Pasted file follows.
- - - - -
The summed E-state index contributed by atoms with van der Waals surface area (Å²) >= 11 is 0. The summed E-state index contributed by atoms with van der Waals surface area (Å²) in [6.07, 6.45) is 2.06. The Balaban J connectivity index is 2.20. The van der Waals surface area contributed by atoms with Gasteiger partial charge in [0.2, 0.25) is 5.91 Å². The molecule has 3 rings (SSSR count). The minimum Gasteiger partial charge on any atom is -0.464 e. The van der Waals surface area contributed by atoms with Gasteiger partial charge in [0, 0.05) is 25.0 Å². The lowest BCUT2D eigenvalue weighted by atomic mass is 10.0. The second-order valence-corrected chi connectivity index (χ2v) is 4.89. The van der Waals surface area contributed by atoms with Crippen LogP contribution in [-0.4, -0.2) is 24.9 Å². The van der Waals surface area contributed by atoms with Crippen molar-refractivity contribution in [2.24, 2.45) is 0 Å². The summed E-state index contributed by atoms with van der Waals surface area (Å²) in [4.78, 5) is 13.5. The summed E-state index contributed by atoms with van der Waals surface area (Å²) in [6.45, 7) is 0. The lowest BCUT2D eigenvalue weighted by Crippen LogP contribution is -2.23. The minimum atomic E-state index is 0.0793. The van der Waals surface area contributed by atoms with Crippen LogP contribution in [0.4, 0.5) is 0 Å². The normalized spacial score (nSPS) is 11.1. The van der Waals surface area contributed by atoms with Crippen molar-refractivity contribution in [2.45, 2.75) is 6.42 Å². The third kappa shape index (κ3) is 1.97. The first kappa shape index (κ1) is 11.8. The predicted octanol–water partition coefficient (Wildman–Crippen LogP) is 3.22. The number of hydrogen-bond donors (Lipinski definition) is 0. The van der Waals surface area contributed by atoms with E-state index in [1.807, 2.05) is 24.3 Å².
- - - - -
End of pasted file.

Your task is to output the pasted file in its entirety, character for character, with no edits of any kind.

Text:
The summed E-state index contributed by atoms with van der Waals surface area (Å²) >= 11 is 0. The summed E-state index contributed by atoms with van der Waals surface area (Å²) in [6.07, 6.45) is 2.06. The Balaban J connectivity index is 2.20. The van der Waals surface area contributed by atoms with Gasteiger partial charge in [0.2, 0.25) is 5.91 Å². The molecule has 3 rings (SSSR count). The minimum Gasteiger partial charge on any atom is -0.464 e. The van der Waals surface area contributed by atoms with Gasteiger partial charge in [0, 0.05) is 25.0 Å². The lowest BCUT2D eigenvalue weighted by atomic mass is 10.0. The second-order valence-corrected chi connectivity index (χ2v) is 4.89. The van der Waals surface area contributed by atoms with Crippen LogP contribution in [-0.4, -0.2) is 24.9 Å². The van der Waals surface area contributed by atoms with Crippen molar-refractivity contribution in [2.24, 2.45) is 0 Å². The summed E-state index contributed by atoms with van der Waals surface area (Å²) in [4.78, 5) is 13.5. The summed E-state index contributed by atoms with van der Waals surface area (Å²) in [6.45, 7) is 0. The lowest BCUT2D eigenvalue weighted by Crippen LogP contribution is -2.23. The minimum atomic E-state index is 0.0793. The van der Waals surface area contributed by atoms with Crippen LogP contribution in [0.4, 0.5) is 0 Å². The normalized spacial score (nSPS) is 11.1. The van der Waals surface area contributed by atoms with Crippen molar-refractivity contribution in [2.45, 2.75) is 6.42 Å². The third kappa shape index (κ3) is 1.97. The first kappa shape index (κ1) is 11.8. The predicted octanol–water partition coefficient (Wildman–Crippen LogP) is 3.22. The number of hydrogen-bond donors (Lipinski definition) is 0. The van der Waals surface area contributed by atoms with E-state index in [1.807, 2.05) is 24.3 Å².